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Guest editorial Monday 11 October 2010: Forcing through change doesn’t work

Irwin Brown of the Socialist Health Association looks at federation (because nobody else is).

The recent editorial in the HSJ raises the issue once more of hospital closures. We have to grasp the nettle and shut down the surplus capacity in dramatic gestures, it suggests, as the sustained long-term decline in bed numbers is not enough.  It even goes on to suggest that in November, the publication of the QIPP plans of SHAs and PCTs will tell us where closures will be, how many beds will be lost and how many staff, managers and front line, will be lost.

And pigs will fly past.

There is some justification, and it has been well argued elsewhere, that in some urban settings, where spare capacity exists nearby, there could be fewer hospitals (though of course filling any spare capacity in an embarrassingly expensive PFI hospital takes precedence).  Regrettably, there is the irritation that closure acts against choice, and the new regulator would not like it.

And even now, directed closure would be totally against the market philosophy of using choice and competition to drive change.  Finally, it is pretty clear that closure will be contested by the locals and probably the appropriate Health Overview and Scrutiny people.  

Oh, and LaLa Lansley has promised (sic) to stop the closures anyway. Or was that last week?

We are also hearing more about the enforced progress of trusts to foundation status and community services to become social enterprises - to be John Lewis without the soft furnishings - or even to become some other rather vague sort of foundation trust.  It is that or be gobbled up by the nearest Foundation Trust.

Behind this lies the threat of what happens if they fail to make the grade.  The ‘Dear Comrades’ letters sent to the laggards is totally vague, but the threat is that they will be broken up, taken over or merged – no more NHS Trusts (despite the fact they are still creating them!).

The answer could be federation
Those of us who are sceptical about the magic powers of the market suggest a better way, which has been used successfully elsewhere in the public sector.  Federation could be the way to improve leadership and management, and to get savings from reduced management, infrastructure and overhead costs.

Federation is a process, where two or three trusts agree to work together, initially by signing up to a common clinical strategy, possibly sharing rotas and agreeing common pathways and preferred settings for some procedures; to ensure the process is clinically led.  A joint strategic board keeps the plans of these organisations aligned and looks for opportunities for collaboration on any new initiatives.  Formal workstreams begin consideration of the integration of back office functions and rationalisation of premises, diagnostic and pathology and other supporting services.

In time, a single chief executive and single medical director are agreed, and later a move made to one management team. By using the best from the two or three trusts (and perhaps with a small influx of new people), you are more likely to get better leadership - and management, salaries can even be a bit higher, due to the increased scale.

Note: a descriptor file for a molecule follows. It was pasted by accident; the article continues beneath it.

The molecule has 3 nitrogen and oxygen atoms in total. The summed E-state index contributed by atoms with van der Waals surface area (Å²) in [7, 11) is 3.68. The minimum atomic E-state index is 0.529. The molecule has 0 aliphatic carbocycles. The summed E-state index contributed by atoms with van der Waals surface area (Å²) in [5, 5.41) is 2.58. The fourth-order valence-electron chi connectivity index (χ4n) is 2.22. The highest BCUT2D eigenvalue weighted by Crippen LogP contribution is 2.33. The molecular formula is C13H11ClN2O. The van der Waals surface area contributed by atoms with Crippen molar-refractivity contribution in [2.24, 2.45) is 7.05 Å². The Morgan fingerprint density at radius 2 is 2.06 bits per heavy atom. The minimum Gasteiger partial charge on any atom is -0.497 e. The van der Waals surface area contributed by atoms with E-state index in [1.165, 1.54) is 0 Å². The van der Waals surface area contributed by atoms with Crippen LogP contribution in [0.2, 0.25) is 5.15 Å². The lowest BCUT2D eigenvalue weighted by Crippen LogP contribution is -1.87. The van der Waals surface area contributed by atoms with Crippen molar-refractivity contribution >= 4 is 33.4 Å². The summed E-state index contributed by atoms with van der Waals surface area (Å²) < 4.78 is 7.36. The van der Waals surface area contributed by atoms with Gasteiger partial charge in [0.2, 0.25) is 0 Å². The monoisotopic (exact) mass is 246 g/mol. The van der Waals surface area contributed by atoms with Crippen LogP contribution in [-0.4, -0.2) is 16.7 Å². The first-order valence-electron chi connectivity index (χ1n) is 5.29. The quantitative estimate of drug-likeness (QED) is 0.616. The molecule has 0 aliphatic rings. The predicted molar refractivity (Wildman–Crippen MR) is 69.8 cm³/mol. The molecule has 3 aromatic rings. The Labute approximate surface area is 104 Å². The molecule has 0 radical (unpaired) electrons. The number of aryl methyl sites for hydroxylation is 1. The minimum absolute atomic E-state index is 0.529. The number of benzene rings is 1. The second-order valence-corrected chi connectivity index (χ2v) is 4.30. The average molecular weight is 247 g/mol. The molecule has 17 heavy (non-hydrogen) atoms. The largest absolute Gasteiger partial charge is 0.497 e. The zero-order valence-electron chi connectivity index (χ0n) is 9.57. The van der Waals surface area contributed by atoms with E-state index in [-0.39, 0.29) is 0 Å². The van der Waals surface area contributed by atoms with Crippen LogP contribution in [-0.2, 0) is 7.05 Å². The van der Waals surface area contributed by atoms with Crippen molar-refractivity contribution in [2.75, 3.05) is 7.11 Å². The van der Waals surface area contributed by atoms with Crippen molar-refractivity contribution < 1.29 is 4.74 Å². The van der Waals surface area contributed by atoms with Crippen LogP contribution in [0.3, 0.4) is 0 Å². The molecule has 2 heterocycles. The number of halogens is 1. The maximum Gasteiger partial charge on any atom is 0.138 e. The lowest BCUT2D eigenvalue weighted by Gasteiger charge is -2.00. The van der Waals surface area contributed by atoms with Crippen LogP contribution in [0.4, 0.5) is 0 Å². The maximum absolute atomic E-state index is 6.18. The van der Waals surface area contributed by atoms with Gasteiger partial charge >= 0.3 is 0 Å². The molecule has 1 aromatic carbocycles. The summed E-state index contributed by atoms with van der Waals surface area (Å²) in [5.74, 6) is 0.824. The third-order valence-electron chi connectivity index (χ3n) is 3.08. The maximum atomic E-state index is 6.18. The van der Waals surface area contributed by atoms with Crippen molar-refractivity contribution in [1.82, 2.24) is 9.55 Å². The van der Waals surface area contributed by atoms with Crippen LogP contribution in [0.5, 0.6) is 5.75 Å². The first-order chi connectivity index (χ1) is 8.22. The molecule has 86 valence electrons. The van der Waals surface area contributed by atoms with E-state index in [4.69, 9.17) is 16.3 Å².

Staff terms and conditions, contracts, protocols and processes are progressively aligned. Sharing premises and services begins to be implemented. Finally, when integration of systems and processes has been achieved, the move is made to a single organisation with one set of accounts.  TUPE would technically apply, but have no relevance.  What is new is a management entity and the local identities, such as local hospital names, can all remain; one line at the bottom of the signs might say managed by XYZ FT, but who cares?

This may well take 5-6 years (as the pace of change depends on many local factors), but it avoids all the resistance and organisational upheaval of market mechanisms like mergers and takeovers, which are alien to the NHS and have a poor track record.

Big savings are on offer, as management and support services are rationalised.  Various other attempts to share services have generally been unsuccessful, often due to organisational politics. The transition can also be managed entirely locally, and for the most part makes no difference at all to the patients who still deal with their “local” hospital or clinic even if occasionally they may have some treatment at another venue.

More like partnership, less like market
Such a change methodology is more in tune with the ethos of partnership and co-operation within the NHS and less like the market, but it would still result in bigger savings and greater stability than market transactions and enforced top down closures.

And if after all this, it was clear that one hospital within the new organisation was genuinely surplus to needs then that would have emerged over a long period of consultation and engagement, led by the clinicians.  Crucially, it would be totally clear that this was a local decision made in the overall best interest of the enlarged community. It would still be tough, but actually the public is not as stupid as policymakers like to imply: you just have to take your time; take people with you; and above all tell the whole truth in a way they understand.

You may not need to do it, because closing an organisation (or two) saves more than closing a building.